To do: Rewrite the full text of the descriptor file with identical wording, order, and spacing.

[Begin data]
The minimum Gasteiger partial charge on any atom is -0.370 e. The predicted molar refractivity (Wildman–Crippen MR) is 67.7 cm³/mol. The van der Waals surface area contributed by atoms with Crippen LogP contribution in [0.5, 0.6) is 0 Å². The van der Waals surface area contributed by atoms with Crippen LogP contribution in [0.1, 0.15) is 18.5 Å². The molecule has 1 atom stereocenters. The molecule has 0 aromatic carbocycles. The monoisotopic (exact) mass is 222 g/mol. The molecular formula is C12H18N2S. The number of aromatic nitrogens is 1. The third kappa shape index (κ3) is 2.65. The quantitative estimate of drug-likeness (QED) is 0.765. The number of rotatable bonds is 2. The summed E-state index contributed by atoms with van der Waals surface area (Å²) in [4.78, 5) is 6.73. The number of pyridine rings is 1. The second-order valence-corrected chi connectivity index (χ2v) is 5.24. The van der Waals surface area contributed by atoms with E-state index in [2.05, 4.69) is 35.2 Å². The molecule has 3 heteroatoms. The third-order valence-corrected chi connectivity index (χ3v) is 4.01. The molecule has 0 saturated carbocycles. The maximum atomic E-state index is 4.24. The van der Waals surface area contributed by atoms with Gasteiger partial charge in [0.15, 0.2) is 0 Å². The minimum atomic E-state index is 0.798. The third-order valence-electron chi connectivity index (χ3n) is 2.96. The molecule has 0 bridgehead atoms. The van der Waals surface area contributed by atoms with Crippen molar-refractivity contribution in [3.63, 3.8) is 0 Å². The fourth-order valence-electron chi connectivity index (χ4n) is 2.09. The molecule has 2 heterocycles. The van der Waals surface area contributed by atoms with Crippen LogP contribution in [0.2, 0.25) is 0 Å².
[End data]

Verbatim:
The minimum Gasteiger partial charge on any atom is -0.370 e. The predicted molar refractivity (Wildman–Crippen MR) is 67.7 cm³/mol. The van der Waals surface area contributed by atoms with Crippen LogP contribution in [0.5, 0.6) is 0 Å². The van der Waals surface area contributed by atoms with Crippen LogP contribution in [0.1, 0.15) is 18.5 Å². The molecule has 1 atom stereocenters. The molecule has 0 aromatic carbocycles. The monoisotopic (exact) mass is 222 g/mol. The molecular formula is C12H18N2S. The number of aromatic nitrogens is 1. The third kappa shape index (κ3) is 2.65. The quantitative estimate of drug-likeness (QED) is 0.765. The number of rotatable bonds is 2. The summed E-state index contributed by atoms with van der Waals surface area (Å²) in [4.78, 5) is 6.73. The number of pyridine rings is 1. The second-order valence-corrected chi connectivity index (χ2v) is 5.24. The van der Waals surface area contributed by atoms with E-state index in [2.05, 4.69) is 35.2 Å². The molecule has 3 heteroatoms. The third-order valence-corrected chi connectivity index (χ3v) is 4.01. The molecule has 0 saturated carbocycles. The maximum atomic E-state index is 4.24. The van der Waals surface area contributed by atoms with Gasteiger partial charge in [0.15, 0.2) is 0 Å². The minimum atomic E-state index is 0.798. The third-order valence-electron chi connectivity index (χ3n) is 2.96. The molecule has 0 bridgehead atoms. The van der Waals surface area contributed by atoms with Crippen molar-refractivity contribution in [3.63, 3.8) is 0 Å². The fourth-order valence-electron chi connectivity index (χ4n) is 2.09. The molecule has 2 heterocycles. The van der Waals surface area contributed by atoms with Crippen LogP contribution in [0.2, 0.25) is 0 Å².